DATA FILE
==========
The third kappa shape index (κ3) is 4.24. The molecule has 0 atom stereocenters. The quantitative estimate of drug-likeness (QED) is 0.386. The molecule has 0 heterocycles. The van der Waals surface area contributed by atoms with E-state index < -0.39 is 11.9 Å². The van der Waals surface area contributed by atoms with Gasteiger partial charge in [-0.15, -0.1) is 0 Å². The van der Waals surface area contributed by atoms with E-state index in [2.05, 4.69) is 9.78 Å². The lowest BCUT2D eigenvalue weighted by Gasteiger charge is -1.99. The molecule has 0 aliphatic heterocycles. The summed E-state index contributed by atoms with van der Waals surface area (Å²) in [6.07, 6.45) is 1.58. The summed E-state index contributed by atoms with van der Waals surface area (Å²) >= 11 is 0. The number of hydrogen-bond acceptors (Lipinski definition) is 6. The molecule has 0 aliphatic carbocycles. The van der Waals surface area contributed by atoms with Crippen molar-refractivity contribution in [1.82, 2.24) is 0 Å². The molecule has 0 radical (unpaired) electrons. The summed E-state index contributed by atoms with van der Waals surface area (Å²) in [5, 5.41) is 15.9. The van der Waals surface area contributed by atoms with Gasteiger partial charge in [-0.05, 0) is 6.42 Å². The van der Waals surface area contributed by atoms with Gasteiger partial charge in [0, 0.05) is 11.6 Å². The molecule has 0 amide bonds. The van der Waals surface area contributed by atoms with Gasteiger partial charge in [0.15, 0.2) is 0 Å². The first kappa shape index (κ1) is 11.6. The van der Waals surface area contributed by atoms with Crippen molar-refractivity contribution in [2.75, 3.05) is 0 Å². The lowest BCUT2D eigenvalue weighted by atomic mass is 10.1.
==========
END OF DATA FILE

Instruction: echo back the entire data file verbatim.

The third kappa shape index (κ3) is 4.24. The molecule has 0 atom stereocenters. The quantitative estimate of drug-likeness (QED) is 0.386. The molecule has 0 heterocycles. The van der Waals surface area contributed by atoms with E-state index < -0.39 is 11.9 Å². The van der Waals surface area contributed by atoms with Gasteiger partial charge in [-0.15, -0.1) is 0 Å². The van der Waals surface area contributed by atoms with E-state index in [2.05, 4.69) is 9.78 Å². The lowest BCUT2D eigenvalue weighted by Gasteiger charge is -1.99. The molecule has 0 aliphatic heterocycles. The summed E-state index contributed by atoms with van der Waals surface area (Å²) in [6.07, 6.45) is 1.58. The summed E-state index contributed by atoms with van der Waals surface area (Å²) >= 11 is 0. The number of hydrogen-bond acceptors (Lipinski definition) is 6. The molecule has 0 aliphatic carbocycles. The van der Waals surface area contributed by atoms with Crippen molar-refractivity contribution in [1.82, 2.24) is 0 Å². The molecule has 0 radical (unpaired) electrons. The summed E-state index contributed by atoms with van der Waals surface area (Å²) in [5, 5.41) is 15.9. The van der Waals surface area contributed by atoms with Gasteiger partial charge in [-0.05, 0) is 6.42 Å². The van der Waals surface area contributed by atoms with Gasteiger partial charge in [0, 0.05) is 11.6 Å². The molecule has 0 amide bonds. The van der Waals surface area contributed by atoms with Gasteiger partial charge in [0.15, 0.2) is 0 Å². The first kappa shape index (κ1) is 11.6. The van der Waals surface area contributed by atoms with Crippen molar-refractivity contribution in [2.75, 3.05) is 0 Å². The lowest BCUT2D eigenvalue weighted by atomic mass is 10.1.